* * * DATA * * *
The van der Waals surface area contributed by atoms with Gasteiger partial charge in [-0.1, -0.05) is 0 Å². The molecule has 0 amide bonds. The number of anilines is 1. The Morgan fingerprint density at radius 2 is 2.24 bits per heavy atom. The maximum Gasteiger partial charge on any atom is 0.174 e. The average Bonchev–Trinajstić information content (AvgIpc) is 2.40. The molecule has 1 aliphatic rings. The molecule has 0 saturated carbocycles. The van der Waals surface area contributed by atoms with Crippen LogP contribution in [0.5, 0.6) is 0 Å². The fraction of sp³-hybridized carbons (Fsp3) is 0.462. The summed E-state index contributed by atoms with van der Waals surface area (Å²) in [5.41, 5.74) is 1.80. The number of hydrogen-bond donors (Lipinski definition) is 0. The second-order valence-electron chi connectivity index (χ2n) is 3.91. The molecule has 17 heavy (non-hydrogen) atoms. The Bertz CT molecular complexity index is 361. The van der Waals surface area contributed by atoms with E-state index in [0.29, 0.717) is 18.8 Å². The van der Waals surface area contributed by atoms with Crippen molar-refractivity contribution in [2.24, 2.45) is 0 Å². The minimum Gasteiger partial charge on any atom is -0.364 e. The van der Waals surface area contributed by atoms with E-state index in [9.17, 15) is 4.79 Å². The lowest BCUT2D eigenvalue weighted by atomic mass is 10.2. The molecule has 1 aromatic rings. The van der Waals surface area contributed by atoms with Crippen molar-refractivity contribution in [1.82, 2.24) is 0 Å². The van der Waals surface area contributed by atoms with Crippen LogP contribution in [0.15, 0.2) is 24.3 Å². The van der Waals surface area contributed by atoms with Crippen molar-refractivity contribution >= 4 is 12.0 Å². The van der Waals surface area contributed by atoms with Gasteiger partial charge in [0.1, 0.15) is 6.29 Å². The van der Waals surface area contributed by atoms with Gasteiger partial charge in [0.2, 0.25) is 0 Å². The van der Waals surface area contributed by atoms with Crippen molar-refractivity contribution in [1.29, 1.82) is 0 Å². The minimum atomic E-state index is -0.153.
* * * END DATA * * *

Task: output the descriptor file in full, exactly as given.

The van der Waals surface area contributed by atoms with Gasteiger partial charge in [-0.1, -0.05) is 0 Å². The molecule has 0 amide bonds. The number of anilines is 1. The Morgan fingerprint density at radius 2 is 2.24 bits per heavy atom. The maximum Gasteiger partial charge on any atom is 0.174 e. The average Bonchev–Trinajstić information content (AvgIpc) is 2.40. The molecule has 1 aliphatic rings. The molecule has 0 saturated carbocycles. The van der Waals surface area contributed by atoms with Crippen LogP contribution in [0.5, 0.6) is 0 Å². The fraction of sp³-hybridized carbons (Fsp3) is 0.462. The summed E-state index contributed by atoms with van der Waals surface area (Å²) in [5.41, 5.74) is 1.80. The number of hydrogen-bond donors (Lipinski definition) is 0. The second-order valence-electron chi connectivity index (χ2n) is 3.91. The molecule has 17 heavy (non-hydrogen) atoms. The Bertz CT molecular complexity index is 361. The van der Waals surface area contributed by atoms with E-state index in [0.29, 0.717) is 18.8 Å². The van der Waals surface area contributed by atoms with Crippen molar-refractivity contribution in [2.24, 2.45) is 0 Å². The minimum Gasteiger partial charge on any atom is -0.364 e. The van der Waals surface area contributed by atoms with E-state index in [9.17, 15) is 4.79 Å². The lowest BCUT2D eigenvalue weighted by atomic mass is 10.2. The molecule has 1 aromatic rings. The van der Waals surface area contributed by atoms with Crippen molar-refractivity contribution in [1.82, 2.24) is 0 Å². The van der Waals surface area contributed by atoms with Crippen LogP contribution in [0.15, 0.2) is 24.3 Å². The van der Waals surface area contributed by atoms with Crippen molar-refractivity contribution >= 4 is 12.0 Å². The van der Waals surface area contributed by atoms with Gasteiger partial charge in [0.1, 0.15) is 6.29 Å². The van der Waals surface area contributed by atoms with Gasteiger partial charge in [0.2, 0.25) is 0 Å². The van der Waals surface area contributed by atoms with Crippen molar-refractivity contribution in [1.29, 1.82) is 0 Å². The minimum atomic E-state index is -0.153.